Orange River in Flood – Follow Up

For many people across the whole of South Africa the past couple of months have been filled with loss, devastation and heartache.

Many farmers along the Orange River have suffered a lot of damage to their vineyards and for some more than half of their harvest simply flushed away.  Houses were flooded, people were stranded and some tragically even lost their lives.

Even farms between Hanover and De Aar in the Northern Cape flooded, see pictures below of such a farm.   Many towns in Gauteng were flooded to the point where only the rooftops of cars were visible!

The Bloemhof Dam replaced its waters four times during the period from mid- December 2010 to the end of January 2011.  That’s a lot of water!  See pictures above of the Bloemhof Dam.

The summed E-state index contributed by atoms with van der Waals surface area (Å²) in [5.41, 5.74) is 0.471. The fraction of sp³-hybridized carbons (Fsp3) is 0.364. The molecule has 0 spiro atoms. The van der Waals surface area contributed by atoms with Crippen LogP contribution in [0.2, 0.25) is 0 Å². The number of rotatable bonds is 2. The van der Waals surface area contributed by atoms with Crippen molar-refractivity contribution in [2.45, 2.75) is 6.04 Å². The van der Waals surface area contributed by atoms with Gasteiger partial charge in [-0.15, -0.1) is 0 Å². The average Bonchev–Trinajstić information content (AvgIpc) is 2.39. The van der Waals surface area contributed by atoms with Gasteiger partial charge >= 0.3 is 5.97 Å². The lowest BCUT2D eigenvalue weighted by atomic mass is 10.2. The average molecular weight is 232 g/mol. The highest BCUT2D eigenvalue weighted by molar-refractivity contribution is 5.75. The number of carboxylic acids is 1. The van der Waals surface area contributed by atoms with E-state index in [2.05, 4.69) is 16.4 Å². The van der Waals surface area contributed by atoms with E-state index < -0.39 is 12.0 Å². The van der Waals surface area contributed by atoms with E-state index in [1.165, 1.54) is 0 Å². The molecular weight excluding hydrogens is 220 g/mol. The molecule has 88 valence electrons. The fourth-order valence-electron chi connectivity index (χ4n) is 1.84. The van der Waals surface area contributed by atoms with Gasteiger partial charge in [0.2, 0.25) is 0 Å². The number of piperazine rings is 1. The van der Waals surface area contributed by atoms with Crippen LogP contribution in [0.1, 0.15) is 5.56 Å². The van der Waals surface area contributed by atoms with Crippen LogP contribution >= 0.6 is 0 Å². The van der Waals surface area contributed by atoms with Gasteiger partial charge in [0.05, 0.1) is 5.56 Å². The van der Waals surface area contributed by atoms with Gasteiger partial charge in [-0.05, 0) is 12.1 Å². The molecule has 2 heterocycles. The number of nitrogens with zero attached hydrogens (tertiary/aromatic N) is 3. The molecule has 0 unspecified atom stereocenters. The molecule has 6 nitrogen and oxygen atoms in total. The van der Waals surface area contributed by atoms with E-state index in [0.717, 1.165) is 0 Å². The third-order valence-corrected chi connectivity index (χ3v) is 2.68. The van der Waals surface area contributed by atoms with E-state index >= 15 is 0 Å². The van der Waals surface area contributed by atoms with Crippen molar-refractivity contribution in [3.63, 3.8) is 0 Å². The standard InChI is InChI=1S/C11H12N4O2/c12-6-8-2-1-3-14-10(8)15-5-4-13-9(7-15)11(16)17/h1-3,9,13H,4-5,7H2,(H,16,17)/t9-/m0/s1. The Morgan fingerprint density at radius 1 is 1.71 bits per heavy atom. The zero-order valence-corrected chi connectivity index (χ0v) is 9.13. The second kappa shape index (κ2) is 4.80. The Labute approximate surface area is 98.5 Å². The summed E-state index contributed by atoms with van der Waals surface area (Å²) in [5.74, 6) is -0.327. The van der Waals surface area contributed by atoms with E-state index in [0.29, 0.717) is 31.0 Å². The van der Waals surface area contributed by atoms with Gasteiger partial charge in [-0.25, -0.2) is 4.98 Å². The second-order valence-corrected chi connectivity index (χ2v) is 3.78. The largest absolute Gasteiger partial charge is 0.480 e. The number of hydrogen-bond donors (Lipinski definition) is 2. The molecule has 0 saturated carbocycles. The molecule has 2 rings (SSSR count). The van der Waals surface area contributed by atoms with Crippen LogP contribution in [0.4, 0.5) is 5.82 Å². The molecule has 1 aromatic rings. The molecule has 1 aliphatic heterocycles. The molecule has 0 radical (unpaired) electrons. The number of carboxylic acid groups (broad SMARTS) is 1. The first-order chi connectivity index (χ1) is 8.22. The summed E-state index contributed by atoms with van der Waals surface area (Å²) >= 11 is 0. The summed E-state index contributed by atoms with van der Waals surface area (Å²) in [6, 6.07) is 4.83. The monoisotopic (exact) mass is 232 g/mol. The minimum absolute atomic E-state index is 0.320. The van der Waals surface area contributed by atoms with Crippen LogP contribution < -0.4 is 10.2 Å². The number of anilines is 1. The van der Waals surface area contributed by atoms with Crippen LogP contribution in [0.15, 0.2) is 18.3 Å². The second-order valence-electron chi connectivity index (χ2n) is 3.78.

Shortly after the floods in the Northern Cape subsided, the Vaal River went into flood.  At the same time the Orange River went into flood as well, therefore another flood was on its way to the Upington area.  As if the first flood did not wreak enough havoc.

Enough water to fill more than one million Olympic sized pools passed Upington and Kakamas in December and January and the Vaal Dam was still 107% full.

On 4 February 2011, the Department of Water Affairs measured the Orange River level in Kakamas at 10.8 meters.  Today the level is measured at 8.82 meters.

The irony of this specific area in the Northern Cape is that many raisin, grape and wine producing farmers also have sheep farms approximately 50km out of town.  On those sheep farms a somewhat drought is underway and limited rain has fallen, and when you’re in that area all you hear farmers say is “if only just some of this water flowing past us could flow onto our dry sheep farms”.

Heavy raining across South Africa is still going on and is still being predicted until the end of April.  All we can do is hope and pray that things will go back to normal soon for those affected.


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